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'Boris Johnson is wrong' says Sir Henry Bellingham, 'we must pay Brexit bill'

PUBLISHED: 14:21 14 July 2017 | UPDATED: 14:28 14 July 2017

Sir Henry Bellingham. Picture: Ian Burt

Sir Henry Bellingham. Picture: Ian Burt

A Norfolk MP has declared Boris Johnson is wrong and Britain must pay its Brexit divorce bill.

North West Norfolk MP Sir Henry Bellingham - who voted Leave in the referendum – spoke after foreign secretary Boris Johnson said in the House of Commons this week Brussels could “go whistle” if they demanded a “Brexit divorce bill”.

But Sir Henry, who calls himself a “pragmatic leaver”, believes it is inevitable Britain will have to stump up some money.

“The negotiations will be hard,” he said. “But I disagree with Boris – we will have to pay a divorce bill, and we should it’s only fair. We made commitments as a member of the EU prior to us triggering Article 50 and it is right we honour our part of the bill.

“Some of the huge figures are obviously just high starting points. But we should look to make a sensible payment as early as possible to enable the talks on trade which we will get to in the autumn to start in the best possible way.”

Many Eurosceptics are calling on the government to refuse to pay the EU anything and would be happy to see a completely clean break from Brussels. But Sir Henry disagrees: “I was a pragmatic leaver. I only decided which way I would vote after David Cameron came back from negotiations with a bad deal.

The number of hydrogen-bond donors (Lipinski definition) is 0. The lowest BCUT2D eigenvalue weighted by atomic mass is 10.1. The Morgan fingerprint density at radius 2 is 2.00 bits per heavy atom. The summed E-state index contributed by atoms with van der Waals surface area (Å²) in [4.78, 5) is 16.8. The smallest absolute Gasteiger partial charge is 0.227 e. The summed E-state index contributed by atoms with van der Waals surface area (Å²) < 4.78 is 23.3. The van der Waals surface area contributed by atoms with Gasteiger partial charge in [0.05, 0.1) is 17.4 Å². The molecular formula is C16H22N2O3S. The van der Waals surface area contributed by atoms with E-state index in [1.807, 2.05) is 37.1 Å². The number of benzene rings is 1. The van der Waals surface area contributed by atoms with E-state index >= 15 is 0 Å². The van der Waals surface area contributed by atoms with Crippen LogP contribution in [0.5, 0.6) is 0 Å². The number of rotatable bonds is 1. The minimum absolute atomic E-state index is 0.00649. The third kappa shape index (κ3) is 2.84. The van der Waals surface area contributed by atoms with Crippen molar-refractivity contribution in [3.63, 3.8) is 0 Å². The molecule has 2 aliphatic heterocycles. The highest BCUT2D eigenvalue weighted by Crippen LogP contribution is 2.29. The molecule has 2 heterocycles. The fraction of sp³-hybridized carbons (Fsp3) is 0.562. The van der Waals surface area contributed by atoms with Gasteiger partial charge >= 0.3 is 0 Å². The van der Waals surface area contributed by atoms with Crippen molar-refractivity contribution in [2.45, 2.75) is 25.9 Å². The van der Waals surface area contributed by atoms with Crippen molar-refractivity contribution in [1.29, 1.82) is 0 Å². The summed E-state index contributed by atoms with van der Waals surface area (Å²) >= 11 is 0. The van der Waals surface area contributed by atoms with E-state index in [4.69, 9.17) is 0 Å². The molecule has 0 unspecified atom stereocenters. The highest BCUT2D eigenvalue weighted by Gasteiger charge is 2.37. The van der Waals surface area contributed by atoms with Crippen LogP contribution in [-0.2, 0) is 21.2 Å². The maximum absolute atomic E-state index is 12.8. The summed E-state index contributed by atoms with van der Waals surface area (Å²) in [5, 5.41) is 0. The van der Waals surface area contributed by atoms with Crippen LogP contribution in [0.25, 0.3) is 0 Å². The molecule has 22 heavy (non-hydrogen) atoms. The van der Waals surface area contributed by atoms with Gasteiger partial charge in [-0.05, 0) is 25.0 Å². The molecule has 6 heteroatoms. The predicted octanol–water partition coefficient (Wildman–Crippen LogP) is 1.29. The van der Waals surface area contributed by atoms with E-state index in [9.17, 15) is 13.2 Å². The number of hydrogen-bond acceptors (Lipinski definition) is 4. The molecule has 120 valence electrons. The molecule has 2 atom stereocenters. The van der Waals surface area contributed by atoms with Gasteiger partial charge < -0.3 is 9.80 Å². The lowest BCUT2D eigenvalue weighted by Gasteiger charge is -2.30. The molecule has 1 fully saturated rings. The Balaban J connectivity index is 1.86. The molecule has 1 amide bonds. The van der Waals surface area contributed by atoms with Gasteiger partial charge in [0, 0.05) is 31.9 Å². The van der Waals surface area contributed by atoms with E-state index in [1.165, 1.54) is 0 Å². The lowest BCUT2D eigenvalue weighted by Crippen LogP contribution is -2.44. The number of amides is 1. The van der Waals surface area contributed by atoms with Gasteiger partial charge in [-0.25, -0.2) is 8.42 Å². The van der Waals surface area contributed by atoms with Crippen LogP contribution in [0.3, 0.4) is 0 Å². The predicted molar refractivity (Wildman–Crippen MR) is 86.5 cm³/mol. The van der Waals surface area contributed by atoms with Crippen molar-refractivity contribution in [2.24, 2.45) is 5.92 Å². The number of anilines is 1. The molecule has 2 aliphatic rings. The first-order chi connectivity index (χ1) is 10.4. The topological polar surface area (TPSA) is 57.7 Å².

“Immigration is a big issue in North West Norfolk as it is across the nation. I think if that had been addressed in those negotiations the country may well have voted differently.

“But I am positive now and I believe there are some great opportunities ahead for my constituency and the whole of Norfolk. The changes to the rules for fishing fleets is going to make a big difference. That is a real boost for the industry.

“There are some issues that are concerning businesses of course. There will need to be sector specific immigration because we certainly do not want to damage business. Some arrangement along those lines will allow seasonal workers, for example, to continue to help on our farms.”

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